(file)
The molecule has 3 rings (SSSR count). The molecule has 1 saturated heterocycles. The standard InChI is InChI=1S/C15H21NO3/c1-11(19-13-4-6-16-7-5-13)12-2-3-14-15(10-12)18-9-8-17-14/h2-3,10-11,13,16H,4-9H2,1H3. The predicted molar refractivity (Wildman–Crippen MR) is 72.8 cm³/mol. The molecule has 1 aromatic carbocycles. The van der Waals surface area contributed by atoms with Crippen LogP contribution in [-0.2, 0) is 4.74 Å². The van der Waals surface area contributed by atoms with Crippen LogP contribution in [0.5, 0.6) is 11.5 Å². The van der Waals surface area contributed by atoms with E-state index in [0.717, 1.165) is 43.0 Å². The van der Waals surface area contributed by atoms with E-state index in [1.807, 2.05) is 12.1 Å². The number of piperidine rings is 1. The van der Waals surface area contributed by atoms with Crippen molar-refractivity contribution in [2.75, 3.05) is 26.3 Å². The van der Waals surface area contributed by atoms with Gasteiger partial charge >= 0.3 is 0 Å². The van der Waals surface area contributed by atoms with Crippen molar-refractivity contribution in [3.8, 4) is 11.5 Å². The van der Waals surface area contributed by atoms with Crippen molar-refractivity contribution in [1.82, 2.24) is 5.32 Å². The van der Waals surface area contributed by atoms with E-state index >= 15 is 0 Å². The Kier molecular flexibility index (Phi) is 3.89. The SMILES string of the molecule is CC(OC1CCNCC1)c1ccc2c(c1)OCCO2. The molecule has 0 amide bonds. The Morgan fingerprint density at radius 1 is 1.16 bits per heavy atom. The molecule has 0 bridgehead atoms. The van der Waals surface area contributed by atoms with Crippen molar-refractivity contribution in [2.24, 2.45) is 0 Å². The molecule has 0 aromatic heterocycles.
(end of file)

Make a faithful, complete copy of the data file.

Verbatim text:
The molecule has 3 rings (SSSR count). The molecule has 1 saturated heterocycles. The standard InChI is InChI=1S/C15H21NO3/c1-11(19-13-4-6-16-7-5-13)12-2-3-14-15(10-12)18-9-8-17-14/h2-3,10-11,13,16H,4-9H2,1H3. The predicted molar refractivity (Wildman–Crippen MR) is 72.8 cm³/mol. The molecule has 1 aromatic carbocycles. The van der Waals surface area contributed by atoms with Crippen LogP contribution in [-0.2, 0) is 4.74 Å². The van der Waals surface area contributed by atoms with Crippen LogP contribution in [0.5, 0.6) is 11.5 Å². The van der Waals surface area contributed by atoms with E-state index in [0.717, 1.165) is 43.0 Å². The van der Waals surface area contributed by atoms with E-state index in [1.807, 2.05) is 12.1 Å². The number of piperidine rings is 1. The van der Waals surface area contributed by atoms with Crippen molar-refractivity contribution in [2.75, 3.05) is 26.3 Å². The van der Waals surface area contributed by atoms with Gasteiger partial charge >= 0.3 is 0 Å². The van der Waals surface area contributed by atoms with Crippen molar-refractivity contribution in [3.8, 4) is 11.5 Å². The van der Waals surface area contributed by atoms with Crippen molar-refractivity contribution in [1.82, 2.24) is 5.32 Å². The van der Waals surface area contributed by atoms with E-state index >= 15 is 0 Å². The Kier molecular flexibility index (Phi) is 3.89. The SMILES string of the molecule is CC(OC1CCNCC1)c1ccc2c(c1)OCCO2. The molecule has 0 amide bonds. The Morgan fingerprint density at radius 1 is 1.16 bits per heavy atom. The molecule has 0 bridgehead atoms. The van der Waals surface area contributed by atoms with Crippen molar-refractivity contribution in [2.24, 2.45) is 0 Å². The molecule has 0 aromatic heterocycles.